By Kyle Osborne
Even if you’re not a fan of his dark, enigmatic, some might even say disturbing art, chances are you’d at least recognize the eerie images wrought by Swiss artist H.R. Giger. He won an Oscar for his work on the cult classic film, ‘Alien.’ Remember the scary alien monsters? You know—the mouth opens to reveal another mouth opening to reveal another. Slime dripping from its teeth. Or, if you’re over 50, you’ll recall the trippy Emerson, Lake & Palmer album cover. And when I say “trippy”, I literally mean art that was conceived by the artist on LSD (and surely enjoyed by fans who were in a similar state).
But despite the sinister nature of the art, which has long since become a fetishist favorite and has kept many tattoo artists busy, Giger, as we learn in this oddly warm documentary, is a nice guy. He died about a year ago, just days after filming was completed, but his presence in the film is that of a kindly old geezer who loves his cat.
Perhaps it’s because his speech and gait had been cruelly altered by a stroke that we don’t actually hear much from him in the film. But the camera goes inside his quaint bungalow of a house in Zurich, where we get to know the people who surround him. Far from being an isolated, tortured soul, Giger is rarely without someone kind and loving in his presence. His doting wife, his kindly mother-in-law who keeps the books, a Metal musician who works as his assistant—these people and others become welcome characters in a film that constantly turns your expectations upside down.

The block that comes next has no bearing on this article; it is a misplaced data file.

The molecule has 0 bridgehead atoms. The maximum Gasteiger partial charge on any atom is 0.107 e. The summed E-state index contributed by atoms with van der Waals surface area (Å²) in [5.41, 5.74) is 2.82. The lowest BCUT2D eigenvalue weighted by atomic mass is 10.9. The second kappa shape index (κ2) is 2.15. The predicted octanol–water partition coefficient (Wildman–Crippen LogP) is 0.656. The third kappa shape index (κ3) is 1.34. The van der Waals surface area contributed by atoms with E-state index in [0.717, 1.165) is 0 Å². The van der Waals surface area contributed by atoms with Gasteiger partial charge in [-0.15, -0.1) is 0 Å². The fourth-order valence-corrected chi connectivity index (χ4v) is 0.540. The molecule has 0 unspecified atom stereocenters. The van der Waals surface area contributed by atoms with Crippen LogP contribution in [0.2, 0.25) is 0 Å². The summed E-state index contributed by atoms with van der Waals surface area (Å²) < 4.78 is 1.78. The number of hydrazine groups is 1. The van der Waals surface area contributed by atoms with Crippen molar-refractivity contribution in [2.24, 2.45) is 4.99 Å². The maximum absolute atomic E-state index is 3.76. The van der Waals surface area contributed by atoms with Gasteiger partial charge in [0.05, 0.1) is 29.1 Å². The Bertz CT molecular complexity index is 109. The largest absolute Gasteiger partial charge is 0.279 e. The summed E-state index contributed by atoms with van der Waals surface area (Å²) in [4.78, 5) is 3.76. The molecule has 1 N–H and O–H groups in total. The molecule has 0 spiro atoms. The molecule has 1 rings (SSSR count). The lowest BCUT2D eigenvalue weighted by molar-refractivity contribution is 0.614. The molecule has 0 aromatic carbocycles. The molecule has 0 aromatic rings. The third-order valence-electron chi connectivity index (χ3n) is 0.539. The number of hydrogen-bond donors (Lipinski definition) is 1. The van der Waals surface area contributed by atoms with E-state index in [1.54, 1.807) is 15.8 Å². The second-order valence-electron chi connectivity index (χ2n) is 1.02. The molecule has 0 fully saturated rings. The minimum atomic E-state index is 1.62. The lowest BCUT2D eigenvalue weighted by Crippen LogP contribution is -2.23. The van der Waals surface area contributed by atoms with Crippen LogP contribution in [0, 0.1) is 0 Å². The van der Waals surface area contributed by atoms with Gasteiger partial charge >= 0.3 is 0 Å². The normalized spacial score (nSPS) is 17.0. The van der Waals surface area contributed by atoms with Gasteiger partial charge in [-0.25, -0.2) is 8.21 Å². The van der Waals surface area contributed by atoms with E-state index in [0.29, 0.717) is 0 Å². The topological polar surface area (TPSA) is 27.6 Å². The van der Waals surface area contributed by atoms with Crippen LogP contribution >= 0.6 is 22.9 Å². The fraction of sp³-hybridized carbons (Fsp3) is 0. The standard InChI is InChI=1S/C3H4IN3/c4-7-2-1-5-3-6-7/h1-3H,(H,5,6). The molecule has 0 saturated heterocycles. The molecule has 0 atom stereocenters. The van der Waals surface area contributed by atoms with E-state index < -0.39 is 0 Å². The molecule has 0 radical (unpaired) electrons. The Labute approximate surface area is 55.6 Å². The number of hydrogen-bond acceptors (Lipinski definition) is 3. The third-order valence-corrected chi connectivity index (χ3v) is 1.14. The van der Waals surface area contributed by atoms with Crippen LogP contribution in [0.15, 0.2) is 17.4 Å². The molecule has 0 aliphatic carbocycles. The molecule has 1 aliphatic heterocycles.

We learn that Giger’s recurring themes of birth, sexuality and death are rooted in his own life experiences, but not so much in obvious ways that would be easily guessed. Part of the fun is reconciling the fantastical vision of an artist with his mundane acts of watching TV and tooling around in the garden (though, it happens to be a garden with spooky sculptures and a train track!).
I’ve never been a fan, but there are legions of them, and many make pilgrimages to the Giger Museum in Zurich, as well as to the Giger Bar. But the way you know that you’ve seen a good filmwhen you find yourself really, truly giving a damn about a guy whose name you didn’t even know how to pronounce before the film started (by the way, I’d always thought it was “Geiger”, like geyser, but, nope, it’s pronounced like “Geeger.)
You may not find yourself getting his images tattooed on your back, like one person seen in the film, but you’ll really come to like this old coot and the genial folks who were in his circle. They must feel so empty now.
‘Dark Star: H.R. Giger’s World’ is now showing at Landmark Theatres E Street Cinema in Washington DC. Please check your local listings for times in other parts of the country.